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Israelis do not have high hopes in peace talks

Negotiations with Palestinians are back on, but the issues separating the two sides appear insoluble. But the common threat of Hamas terrorism may provide the impetus for an interim agreement.

September 03, 2010|By Yossi Klein Halevi

"The peace process is back," my friend said with bitter sarcasm, after four Israelis were killed in a terror attack just before Palestinian-Israeli negotiations got underway this week. The irony may have been lost on outsiders but not on Israelis. The Oslo peace process of the 1990s was accompanied by waves of attacks by Hamas jihadists, which Israelis believe were tacitly orchestrated by their negotiating partner at the time, Palestinian Authority President Yasser Arafat. Then, in September 2000, just as Israel accepted a Palestinian state and the re-division of Jerusalem, Arafat responded by launching a four-year terror war.

But there is one crucial difference between this week's deadly terrorism and the terror assaults of those years. Today, when leaders of the Palestinian Authority condemn violence against Israeli civilians, they mean it. Where Arafat used Hamas terrorism as psychological pressure against the Israeli public, his successor, Mahmoud Abbas, is himself a target of Hamas.

For Israel, facing a negotiating partner who isn't instigating terrorism while feigning moderation is already significant progress.

Still, the mood among Israelis is anything but hopeful. The issues separating Palestinians and Israelis appear insoluble. How can the two peoples share the same capital city when their leaders can scarcely share the same negotiating table? How to resolve the Palestinian demand that Israel resettle descendants of Palestinian refugees from the 1948 war, when Israelis across the political spectrum view that prospect as a demographic mortal threat to the Jewish state?

And if Abbas lacks Arafat's subterfuge, he also lacks his authority. Arafat was the uncontested leader of the Palestinian people. Abbas, by contrast, represents at best half the Palestinians. Even if he manages to negotiate an agreement, he'll be undermined by Hamas, which claimed responsibility for two terror attacks against Israelis this week, aimed at destroying the negotiations even before they begin in earnest.

If the goal of the current talks is a "final status" agreement, ending all grievances, then failure is guaranteed. But for the first time since the Oslo talks ended in suicide bombings, there may be a chance for an interim agreement that could end the occupation over most of the Palestinian population and still maintain Israeli security arrangements, deferring a resolution of more intractable issues like Jerusalem and refugees.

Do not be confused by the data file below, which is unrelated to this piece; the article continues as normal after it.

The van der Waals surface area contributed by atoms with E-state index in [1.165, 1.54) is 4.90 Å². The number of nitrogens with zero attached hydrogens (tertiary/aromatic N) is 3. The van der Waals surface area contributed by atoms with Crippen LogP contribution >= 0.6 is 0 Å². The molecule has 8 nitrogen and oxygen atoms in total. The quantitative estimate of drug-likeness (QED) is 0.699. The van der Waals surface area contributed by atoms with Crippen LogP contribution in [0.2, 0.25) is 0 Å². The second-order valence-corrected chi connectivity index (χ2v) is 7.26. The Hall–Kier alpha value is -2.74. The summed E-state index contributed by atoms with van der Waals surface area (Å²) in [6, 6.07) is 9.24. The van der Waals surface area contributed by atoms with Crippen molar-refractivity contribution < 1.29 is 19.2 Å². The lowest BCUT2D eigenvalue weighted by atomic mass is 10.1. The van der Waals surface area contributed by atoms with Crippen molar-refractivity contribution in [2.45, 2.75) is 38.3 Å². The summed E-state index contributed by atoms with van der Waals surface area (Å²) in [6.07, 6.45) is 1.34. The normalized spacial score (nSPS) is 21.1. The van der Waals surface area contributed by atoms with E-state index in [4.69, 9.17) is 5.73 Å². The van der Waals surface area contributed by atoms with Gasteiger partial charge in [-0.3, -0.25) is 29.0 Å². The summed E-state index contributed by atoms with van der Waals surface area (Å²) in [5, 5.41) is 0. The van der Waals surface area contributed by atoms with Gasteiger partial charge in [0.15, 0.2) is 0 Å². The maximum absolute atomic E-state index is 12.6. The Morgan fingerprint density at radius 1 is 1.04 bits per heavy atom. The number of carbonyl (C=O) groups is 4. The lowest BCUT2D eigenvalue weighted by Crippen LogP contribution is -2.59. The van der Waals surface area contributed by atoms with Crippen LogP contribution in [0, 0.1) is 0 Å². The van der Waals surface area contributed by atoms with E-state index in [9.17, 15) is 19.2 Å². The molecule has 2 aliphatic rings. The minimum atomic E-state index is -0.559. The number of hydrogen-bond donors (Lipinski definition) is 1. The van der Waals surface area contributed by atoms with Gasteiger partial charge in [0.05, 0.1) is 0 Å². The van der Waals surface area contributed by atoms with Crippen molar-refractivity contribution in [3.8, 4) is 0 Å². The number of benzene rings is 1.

The reason for the change is not an outbreak of goodwill but a convergence of fear. The most acute danger facing both Israel and the Palestinian Authority is radical Islam. Israeli Prime Minister Benjamin Netanyahu rightly regards a nuclear Iran as an existential threat to the Jewish state. And if Israel launches a preemptive strike against Iran's nuclear facilities — a real possibility should international sanctions against Tehran fail — it will need the support of its friends. Progress on the Palestinian front could ease Israeli diplomatic and military isolation.

As for Abbas, he is engaged in a life-and-death power struggle with Iran's ally, Hamas. That is why he approved an unprecedented level of cooperation between Israeli and Palestinian security forces in the West Bank.

There is more good news on the ground. Thanks to the responsible fiscal policies of Palestinian Authority Prime Minister Salam Fayyad, along with Netanyahu's initiative in lifting hundreds of Israeli army roadblocks in the territories, the West Bank is experiencing a building and investment boom. Last year's growth rate was over 7%. The Gaza Strip and the West Bank offer the Palestinians a stark choice: Opt for jihad, and the result is siege and economic devastation; choose negotiations, and the result is relative prosperity.

For nearly a year, Israel has frozen new construction in West Bank settlements. Though Netanyahu received scant credit from the international community, the gesture marked the first time since the 1967 Six-Day War that no Israeli housing starts were initiated in the territories.

Now that one-year settlement freeze is about to end, and pressure within Netanyahu's coalition to resume building is intense. Netanyahu will likely give the go-ahead in the "settlement blocs," areas close to the 1967 line that will almost certainly be retained by Israel in any future agreement in exchange for territory within Israel proper. But Abbas has insisted that any resumption of settlement building will lead to a suspension of talks.

President Obama's first challenge in managing the negotiations will be to keep Abbas at the table. There is ample precedent for Palestinian leaders negotiating with Israel despite settlement building. Abbas himself negotiated with former Israeli Prime Minister Ehud Olmert, who allowed extensive building in the settlement blocs. A quiet understanding restricting building to the blocs will allow negotiators to try to reach an interim agreement.

In the Middle East, pessimism is almost always warranted. But if expectations are kept modest and the focus holds on the common jihadist threat, Palestinians and Israelis may yet surprise themselves.

Yossi Klein Halevi is a fellow at the Shalom Hartman Institute in Jerusalem and a contributing editor to the New Republic.

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